Causes, Symptoms, and Treatment for LPR (Gerd)
What Is Laryngopharyngeal Reflux (LPR)?
Laryngopharyngeal Reflux (LPR) occurs when food or stomach acids flow back up into the larynx (voice box) or pharynx (throat). This backflow, or reflux, can occur at anytime —day or night, whether a person has eaten or not.
Do I Suffer from LPR?
Symptoms will vary depending upon the individual. Indications of LPR include hoarseness, chronic cough or clearing of the throat, feeling of a lump in the throat, excessive throat mucus, difficulty swallowing or heartburn. If you suffer from any of these symptoms, especially if you smoke, you should talk to your doctor about LPR. If your symptoms indicate the possibility of LPR, a fiberoptic office examination of the throat is required to observe the voice box. If this area appears swollen and/or red, you may have LPR. At that point, further tests may be recommended or treatment initiated.
How Do You Treat LPR?
Treatment is individually tailored to each patient who suffers from LPR.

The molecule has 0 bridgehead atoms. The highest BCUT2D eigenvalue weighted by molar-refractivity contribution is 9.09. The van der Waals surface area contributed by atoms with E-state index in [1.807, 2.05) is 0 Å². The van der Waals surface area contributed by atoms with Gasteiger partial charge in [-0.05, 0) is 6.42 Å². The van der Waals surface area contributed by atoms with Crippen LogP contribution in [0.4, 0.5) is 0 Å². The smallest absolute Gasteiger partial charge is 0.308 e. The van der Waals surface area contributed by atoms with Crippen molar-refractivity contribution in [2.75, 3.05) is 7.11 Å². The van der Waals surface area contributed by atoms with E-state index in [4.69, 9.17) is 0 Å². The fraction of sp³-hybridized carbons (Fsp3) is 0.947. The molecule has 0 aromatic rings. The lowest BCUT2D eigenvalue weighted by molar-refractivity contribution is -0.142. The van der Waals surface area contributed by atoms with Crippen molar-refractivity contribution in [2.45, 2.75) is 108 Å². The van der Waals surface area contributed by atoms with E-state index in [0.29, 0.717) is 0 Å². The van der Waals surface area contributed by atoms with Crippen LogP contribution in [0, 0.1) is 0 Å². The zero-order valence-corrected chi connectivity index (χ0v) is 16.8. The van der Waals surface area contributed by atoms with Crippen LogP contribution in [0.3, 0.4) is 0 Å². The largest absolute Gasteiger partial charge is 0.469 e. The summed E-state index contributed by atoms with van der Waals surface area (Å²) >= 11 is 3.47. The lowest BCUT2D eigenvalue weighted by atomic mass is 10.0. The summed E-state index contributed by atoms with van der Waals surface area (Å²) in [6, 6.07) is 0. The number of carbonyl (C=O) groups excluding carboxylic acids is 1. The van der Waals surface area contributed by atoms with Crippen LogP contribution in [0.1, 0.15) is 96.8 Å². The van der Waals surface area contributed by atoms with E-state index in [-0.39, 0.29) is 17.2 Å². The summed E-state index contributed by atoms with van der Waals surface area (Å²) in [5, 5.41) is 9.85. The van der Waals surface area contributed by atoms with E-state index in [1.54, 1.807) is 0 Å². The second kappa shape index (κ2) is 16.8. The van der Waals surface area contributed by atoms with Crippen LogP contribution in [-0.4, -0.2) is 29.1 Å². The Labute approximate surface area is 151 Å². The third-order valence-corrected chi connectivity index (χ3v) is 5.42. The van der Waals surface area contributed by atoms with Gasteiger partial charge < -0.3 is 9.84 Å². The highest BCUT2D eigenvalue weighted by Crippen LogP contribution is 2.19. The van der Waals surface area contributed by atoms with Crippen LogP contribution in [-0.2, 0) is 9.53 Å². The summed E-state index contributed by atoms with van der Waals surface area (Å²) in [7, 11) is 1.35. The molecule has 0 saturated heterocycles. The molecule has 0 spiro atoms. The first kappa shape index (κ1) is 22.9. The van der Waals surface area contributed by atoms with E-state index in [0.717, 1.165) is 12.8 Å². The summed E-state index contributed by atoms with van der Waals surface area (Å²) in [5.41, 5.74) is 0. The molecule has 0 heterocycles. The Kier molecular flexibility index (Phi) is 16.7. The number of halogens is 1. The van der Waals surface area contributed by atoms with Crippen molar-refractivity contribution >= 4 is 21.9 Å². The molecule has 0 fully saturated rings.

Your doctor will prescribe the best plan of therapy for you, which may include:
- Changing daily habits and diet to reduce reflux
- Prescribed medications to reduce stomach acid
- Surgery to prevent reflux
Silent Reflux Can Cause:
- Chronic Cough
- Chronic Throat Clearing
- A Lump in the Throat
- Excessive Throat Mucus
- Difficulty Swallowing
Click here to download our LPR brochure PDF. (This form requires Acrobat Reader. If you do not have Acrobat Reader, please click here for a free download from adobe.com.) Or for more information on LPR, please contact our office.
Learn More About Silent Reflux
- Is It An Allergy, Sinus Infection, or Silent Reflux?
- Learn the 7 Signs that Silent Reflux is Damaging Your Throat
- What Is Laryngopharyngeal Reflux (Silent Reflux, LPR, GERD)?
- Laryngopharyngeal Reflux (LPR) Causes and Treatment